An Indian-origin was stopped at the George Bush International Airport in Houston, Texas.
Sidd Bikkannavar is an American citizen of Indian-origin and an employee of NASA’s Jet Propulsion Laboratory.
After spending two weeks in South America, he was flying back home to the United States on January 30th. When he arrived at the airport, he was welcomed with an unexpected gesture that Sidd would never have thought as he was an American.
According to the reports, he was stopped at the airport and was questioned for over four hours and also had to divulge his phone’s PIN to be let of finally.
Sidd left to South America on January 15th, while Obama was still the President, when he returned on January 30th, it was little over a week into the Trump’s presidency.
Sidd posted an on his Facebook wall stating that he was “detained by the Homeland Security and held with others stranded due to the immigration ban.”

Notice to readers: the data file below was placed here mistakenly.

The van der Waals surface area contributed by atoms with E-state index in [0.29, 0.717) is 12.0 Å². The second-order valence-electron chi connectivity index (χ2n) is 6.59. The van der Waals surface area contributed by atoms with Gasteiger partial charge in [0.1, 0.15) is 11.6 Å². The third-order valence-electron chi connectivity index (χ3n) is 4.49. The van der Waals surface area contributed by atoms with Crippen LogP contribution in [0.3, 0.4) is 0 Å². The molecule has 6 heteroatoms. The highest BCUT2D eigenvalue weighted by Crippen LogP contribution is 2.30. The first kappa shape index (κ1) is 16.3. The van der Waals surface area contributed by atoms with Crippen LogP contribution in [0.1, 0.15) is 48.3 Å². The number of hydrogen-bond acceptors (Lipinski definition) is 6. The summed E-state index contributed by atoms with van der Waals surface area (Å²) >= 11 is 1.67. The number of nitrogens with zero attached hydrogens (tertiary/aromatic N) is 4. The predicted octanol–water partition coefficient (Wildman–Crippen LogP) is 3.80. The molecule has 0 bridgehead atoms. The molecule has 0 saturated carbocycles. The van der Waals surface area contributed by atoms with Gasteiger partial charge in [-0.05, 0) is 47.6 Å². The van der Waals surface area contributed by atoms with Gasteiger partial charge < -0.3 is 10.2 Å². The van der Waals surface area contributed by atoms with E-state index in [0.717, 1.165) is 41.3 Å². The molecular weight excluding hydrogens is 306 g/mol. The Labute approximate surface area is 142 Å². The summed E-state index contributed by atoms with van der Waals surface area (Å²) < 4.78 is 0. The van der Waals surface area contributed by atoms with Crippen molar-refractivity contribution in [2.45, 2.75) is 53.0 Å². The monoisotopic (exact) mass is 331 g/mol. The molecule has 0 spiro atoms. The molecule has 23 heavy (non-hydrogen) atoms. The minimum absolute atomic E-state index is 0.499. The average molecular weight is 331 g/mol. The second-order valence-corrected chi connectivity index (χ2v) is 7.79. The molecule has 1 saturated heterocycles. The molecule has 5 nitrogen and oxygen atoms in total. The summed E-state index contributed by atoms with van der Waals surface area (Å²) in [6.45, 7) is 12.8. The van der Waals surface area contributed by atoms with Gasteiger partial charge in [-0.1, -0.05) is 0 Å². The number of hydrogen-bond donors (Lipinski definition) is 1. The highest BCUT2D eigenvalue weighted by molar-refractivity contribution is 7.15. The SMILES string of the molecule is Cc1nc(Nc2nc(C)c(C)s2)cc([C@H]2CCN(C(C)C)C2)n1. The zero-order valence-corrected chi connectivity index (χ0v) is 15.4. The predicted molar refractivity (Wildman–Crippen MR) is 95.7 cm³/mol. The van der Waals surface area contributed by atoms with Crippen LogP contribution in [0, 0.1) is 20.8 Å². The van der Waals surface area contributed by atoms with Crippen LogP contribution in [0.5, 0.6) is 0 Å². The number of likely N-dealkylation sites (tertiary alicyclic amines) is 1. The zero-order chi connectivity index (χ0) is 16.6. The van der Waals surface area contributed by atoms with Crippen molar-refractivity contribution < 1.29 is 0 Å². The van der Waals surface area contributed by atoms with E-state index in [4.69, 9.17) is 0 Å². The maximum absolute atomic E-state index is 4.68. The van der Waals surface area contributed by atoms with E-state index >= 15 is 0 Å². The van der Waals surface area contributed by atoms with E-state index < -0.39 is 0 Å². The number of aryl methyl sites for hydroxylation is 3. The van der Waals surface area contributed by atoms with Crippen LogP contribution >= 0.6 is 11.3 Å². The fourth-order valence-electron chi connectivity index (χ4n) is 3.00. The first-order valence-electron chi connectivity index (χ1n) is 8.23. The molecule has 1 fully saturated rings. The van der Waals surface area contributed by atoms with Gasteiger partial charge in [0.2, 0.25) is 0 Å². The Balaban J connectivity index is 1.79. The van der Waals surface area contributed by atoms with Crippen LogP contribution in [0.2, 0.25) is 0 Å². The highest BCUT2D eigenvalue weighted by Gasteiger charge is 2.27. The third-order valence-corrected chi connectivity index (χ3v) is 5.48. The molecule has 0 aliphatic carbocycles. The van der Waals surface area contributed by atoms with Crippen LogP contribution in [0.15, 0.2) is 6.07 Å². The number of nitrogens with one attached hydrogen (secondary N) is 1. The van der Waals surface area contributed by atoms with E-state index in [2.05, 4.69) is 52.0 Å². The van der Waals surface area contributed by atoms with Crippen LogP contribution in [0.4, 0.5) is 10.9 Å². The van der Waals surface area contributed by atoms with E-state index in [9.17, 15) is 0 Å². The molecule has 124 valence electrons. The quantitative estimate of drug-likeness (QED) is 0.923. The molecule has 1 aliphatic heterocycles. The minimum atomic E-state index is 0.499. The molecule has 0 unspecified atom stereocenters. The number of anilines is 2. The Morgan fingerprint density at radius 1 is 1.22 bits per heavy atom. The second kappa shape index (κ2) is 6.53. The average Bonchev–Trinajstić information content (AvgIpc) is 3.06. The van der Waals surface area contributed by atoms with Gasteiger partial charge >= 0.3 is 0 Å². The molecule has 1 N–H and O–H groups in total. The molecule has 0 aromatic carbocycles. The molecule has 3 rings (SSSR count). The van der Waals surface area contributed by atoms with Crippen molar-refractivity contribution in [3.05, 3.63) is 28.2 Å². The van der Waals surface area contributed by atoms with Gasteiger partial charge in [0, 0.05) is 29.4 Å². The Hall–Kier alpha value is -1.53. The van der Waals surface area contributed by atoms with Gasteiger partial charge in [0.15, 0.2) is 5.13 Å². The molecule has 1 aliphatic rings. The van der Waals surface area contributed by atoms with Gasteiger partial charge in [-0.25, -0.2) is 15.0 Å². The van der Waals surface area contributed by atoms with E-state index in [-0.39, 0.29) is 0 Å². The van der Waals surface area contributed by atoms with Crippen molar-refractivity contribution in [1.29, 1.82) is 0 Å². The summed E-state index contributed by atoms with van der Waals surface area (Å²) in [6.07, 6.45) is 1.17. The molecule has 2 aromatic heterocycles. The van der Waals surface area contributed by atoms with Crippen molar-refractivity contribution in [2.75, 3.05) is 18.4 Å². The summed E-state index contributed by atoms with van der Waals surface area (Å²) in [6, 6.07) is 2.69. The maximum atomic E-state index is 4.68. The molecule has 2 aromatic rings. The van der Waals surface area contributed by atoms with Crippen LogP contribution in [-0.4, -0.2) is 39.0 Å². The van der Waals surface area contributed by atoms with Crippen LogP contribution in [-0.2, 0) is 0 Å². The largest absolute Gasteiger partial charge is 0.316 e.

Though he initially refused to share his PIN, as his one of the phone was the property of his office with confidential information on it, he was forced to give his PIN and was detained till they finished copying data from the phone.
His entry should not have raised such problems as he is an American by birth with a US passport. He is also enrolled in Global Entry, a program through CBP that allows individuals who have undergone background checks to have expedited entry into the country.
Sidd did not visit any of the listed country listed in Trump’s immigration ban. His office where he has been working since 10 years, JPL, is a US federal agency.
His passport was scanned by the CBP, when he entered the country and was taken to a room to wait along with five other people, who seemed to be affected by the ban.
Sidd asked why Homeland security officers that why he was being questioned, but they did not provide him any answer.Sidd was also presented with a document titled “Inspection of Electronic Devices” and he was explained that the CBP can search his phone. He showed them the phone which had a JPL pin code protection, making the device a property of NASA.